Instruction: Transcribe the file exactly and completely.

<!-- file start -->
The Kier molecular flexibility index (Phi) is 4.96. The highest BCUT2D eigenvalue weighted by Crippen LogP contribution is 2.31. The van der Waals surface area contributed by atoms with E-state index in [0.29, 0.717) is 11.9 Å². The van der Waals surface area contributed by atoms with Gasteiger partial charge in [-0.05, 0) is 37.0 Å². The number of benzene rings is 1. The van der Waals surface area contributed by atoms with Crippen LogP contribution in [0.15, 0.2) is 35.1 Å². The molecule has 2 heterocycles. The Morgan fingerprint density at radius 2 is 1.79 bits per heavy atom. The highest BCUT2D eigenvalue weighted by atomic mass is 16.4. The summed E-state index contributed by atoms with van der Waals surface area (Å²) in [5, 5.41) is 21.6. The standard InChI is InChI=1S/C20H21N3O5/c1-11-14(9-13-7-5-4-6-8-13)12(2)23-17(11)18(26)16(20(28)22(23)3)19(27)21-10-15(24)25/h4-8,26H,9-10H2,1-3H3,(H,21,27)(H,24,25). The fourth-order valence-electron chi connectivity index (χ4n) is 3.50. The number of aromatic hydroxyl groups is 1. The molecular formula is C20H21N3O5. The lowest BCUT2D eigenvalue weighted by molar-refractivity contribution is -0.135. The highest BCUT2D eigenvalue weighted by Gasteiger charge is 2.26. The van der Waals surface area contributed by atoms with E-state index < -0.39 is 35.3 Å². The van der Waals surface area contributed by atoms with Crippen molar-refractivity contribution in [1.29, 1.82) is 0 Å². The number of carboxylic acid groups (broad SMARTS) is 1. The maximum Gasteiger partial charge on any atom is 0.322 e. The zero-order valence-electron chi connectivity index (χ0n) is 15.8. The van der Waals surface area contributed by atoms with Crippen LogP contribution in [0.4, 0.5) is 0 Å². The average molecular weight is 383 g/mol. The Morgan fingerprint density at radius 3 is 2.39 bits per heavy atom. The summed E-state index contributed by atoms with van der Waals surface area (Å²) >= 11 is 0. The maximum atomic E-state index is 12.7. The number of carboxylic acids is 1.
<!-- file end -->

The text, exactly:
The Kier molecular flexibility index (Phi) is 4.96. The highest BCUT2D eigenvalue weighted by Crippen LogP contribution is 2.31. The van der Waals surface area contributed by atoms with E-state index in [0.29, 0.717) is 11.9 Å². The van der Waals surface area contributed by atoms with Gasteiger partial charge in [-0.05, 0) is 37.0 Å². The number of benzene rings is 1. The van der Waals surface area contributed by atoms with Crippen LogP contribution in [0.15, 0.2) is 35.1 Å². The molecule has 2 heterocycles. The Morgan fingerprint density at radius 2 is 1.79 bits per heavy atom. The highest BCUT2D eigenvalue weighted by atomic mass is 16.4. The summed E-state index contributed by atoms with van der Waals surface area (Å²) in [5, 5.41) is 21.6. The standard InChI is InChI=1S/C20H21N3O5/c1-11-14(9-13-7-5-4-6-8-13)12(2)23-17(11)18(26)16(20(28)22(23)3)19(27)21-10-15(24)25/h4-8,26H,9-10H2,1-3H3,(H,21,27)(H,24,25). The fourth-order valence-electron chi connectivity index (χ4n) is 3.50. The number of aromatic hydroxyl groups is 1. The molecular formula is C20H21N3O5. The lowest BCUT2D eigenvalue weighted by molar-refractivity contribution is -0.135. The highest BCUT2D eigenvalue weighted by Gasteiger charge is 2.26. The van der Waals surface area contributed by atoms with E-state index < -0.39 is 35.3 Å². The van der Waals surface area contributed by atoms with Crippen molar-refractivity contribution in [1.29, 1.82) is 0 Å². The number of carboxylic acid groups (broad SMARTS) is 1. The maximum Gasteiger partial charge on any atom is 0.322 e. The zero-order valence-electron chi connectivity index (χ0n) is 15.8. The van der Waals surface area contributed by atoms with Crippen LogP contribution in [0.4, 0.5) is 0 Å². The average molecular weight is 383 g/mol. The Morgan fingerprint density at radius 3 is 2.39 bits per heavy atom. The summed E-state index contributed by atoms with van der Waals surface area (Å²) >= 11 is 0. The maximum atomic E-state index is 12.7. The number of carboxylic acids is 1.